I am very proud to be Canadian. I am proud of our country and people, and I am proud of what we are known for… you know, stuff like Mounties, moose, beavers and maple syrup….
So, to keep those stereotypes alive, I decided that I should learn how to make my own maple syrup, like a good Canadian! I tried once before a couple years ago, (I think I might have blogged about it too) and since I bought all the maple syrup-ing gear and high tech equipment, I might as well put it to good use. Btw, the gear I am referring to is a bucket, a tap and a plastic tube.
The photo above is the tree on our front lawn. Since all of my neighbours think I am a little crazy anyways, there’s no need to hide my syrup making operation from anyone. 🙂
Here’s the process. Drill a hole in the tree, about three feet up, close to two inches deep. I used a 7/16 drill bit.
You basically keep drilling until the sawdust starts to get wet and mushy. When you remove the drill bit, if the sap starts dripping, it’s ready to put a tap in it. You can kind of see in the photo below.
Btw, the white stringy stuff you can see isn’t mold, it’s actually just spiderwebs left over from last years Halloween decorations…
You know you have drilled to the right depth when the sap starts running down the bark of the tree. When that happens, use a hammer to gently tap the spigot or tap in.
Then, connect the hose to the tap, and make sure the other end is going right into the bucket. You should be able to see it running.
I found that the most sap is collected late morning to the afternoon. Overnight, the sap slows down a little, I guess because it gets below freezing most nights.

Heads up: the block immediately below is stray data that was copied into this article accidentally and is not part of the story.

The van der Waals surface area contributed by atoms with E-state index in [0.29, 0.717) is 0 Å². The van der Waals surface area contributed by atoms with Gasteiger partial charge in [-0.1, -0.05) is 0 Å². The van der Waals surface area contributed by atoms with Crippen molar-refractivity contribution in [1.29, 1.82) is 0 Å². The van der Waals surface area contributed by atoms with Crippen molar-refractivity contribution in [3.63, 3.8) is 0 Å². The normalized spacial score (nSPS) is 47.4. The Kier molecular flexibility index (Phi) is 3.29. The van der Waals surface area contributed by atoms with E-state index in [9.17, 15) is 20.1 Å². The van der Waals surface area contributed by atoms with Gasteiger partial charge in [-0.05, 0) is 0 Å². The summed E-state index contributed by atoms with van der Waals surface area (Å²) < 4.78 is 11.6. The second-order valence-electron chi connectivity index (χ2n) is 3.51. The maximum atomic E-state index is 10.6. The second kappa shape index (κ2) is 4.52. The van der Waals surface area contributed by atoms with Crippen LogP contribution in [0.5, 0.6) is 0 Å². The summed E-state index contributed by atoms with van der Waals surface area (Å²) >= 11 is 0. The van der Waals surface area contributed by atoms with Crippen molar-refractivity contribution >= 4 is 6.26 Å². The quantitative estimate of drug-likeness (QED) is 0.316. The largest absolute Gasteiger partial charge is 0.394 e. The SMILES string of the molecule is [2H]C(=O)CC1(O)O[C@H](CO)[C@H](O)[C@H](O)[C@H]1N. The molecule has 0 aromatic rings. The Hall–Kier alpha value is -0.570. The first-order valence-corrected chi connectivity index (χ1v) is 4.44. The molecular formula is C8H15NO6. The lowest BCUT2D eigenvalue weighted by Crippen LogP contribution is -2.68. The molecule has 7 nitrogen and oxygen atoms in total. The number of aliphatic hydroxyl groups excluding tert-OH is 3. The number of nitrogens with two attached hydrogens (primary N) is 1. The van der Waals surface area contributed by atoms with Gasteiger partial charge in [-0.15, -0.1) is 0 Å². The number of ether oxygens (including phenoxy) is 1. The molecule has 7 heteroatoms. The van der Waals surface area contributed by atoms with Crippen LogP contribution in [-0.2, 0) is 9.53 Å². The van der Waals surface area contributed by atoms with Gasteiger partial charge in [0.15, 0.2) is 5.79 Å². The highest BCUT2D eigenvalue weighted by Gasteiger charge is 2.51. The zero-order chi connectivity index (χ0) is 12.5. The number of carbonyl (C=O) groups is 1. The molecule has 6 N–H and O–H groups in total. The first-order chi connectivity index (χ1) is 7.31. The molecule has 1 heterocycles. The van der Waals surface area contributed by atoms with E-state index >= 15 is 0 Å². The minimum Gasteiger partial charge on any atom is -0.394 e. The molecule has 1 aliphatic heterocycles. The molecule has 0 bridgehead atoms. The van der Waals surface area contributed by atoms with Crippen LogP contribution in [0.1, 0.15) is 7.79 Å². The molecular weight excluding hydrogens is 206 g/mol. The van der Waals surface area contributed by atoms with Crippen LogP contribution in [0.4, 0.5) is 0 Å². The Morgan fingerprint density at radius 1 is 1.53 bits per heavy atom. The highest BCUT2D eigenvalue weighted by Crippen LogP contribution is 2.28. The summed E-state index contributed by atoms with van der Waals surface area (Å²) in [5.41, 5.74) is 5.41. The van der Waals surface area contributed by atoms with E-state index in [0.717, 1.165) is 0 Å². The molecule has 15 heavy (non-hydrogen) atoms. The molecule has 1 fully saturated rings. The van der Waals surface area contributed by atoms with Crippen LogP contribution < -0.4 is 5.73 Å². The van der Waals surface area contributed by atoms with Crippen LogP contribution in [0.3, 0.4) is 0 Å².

Here are the first few drops. It looks like it is going to take weeks and weeks, but it is surprising how quickly it accumulates!
I also tapped the maple tree in our backyard. Every day, I would say I collected anywhere between 10-15 cups of sap. Every night, I put the sap in a saucepan and let it simmer until it was about 50% of its volume, then I cooled it and stored it in the fridge until the end of the week, when I made the syrup.
Now for the exciting part…. watching a pot boil for hours and hours! There is absolutely nothing difficult about making maple syrup. It does not require any skill, talent or knowledge… just a lot of time.
I started with about half a saucepan, let it boil, and kept adding more sap as it boiled down. You must have an exhaust fan running, because this generates a lot of moisture in your house!
I have no idea if there is a more scientific way to tell, but I figured my maple syrup was done when it is the thickness of maple syrup. It turned out a lovely amber colour. It’s amazing how sweet it is!
So, I’m not sure exactly how much sap I started with, but I read online that it has to reduce 40 times to make syrup! So make sure you scrape every drop of that syrup out of the pot!
Not sure if I’m going to do it again, when I add up the cost, including electricity, it’s probably ten times what it costs to buy. However the cost of saying you made you own maple syrup….priceless!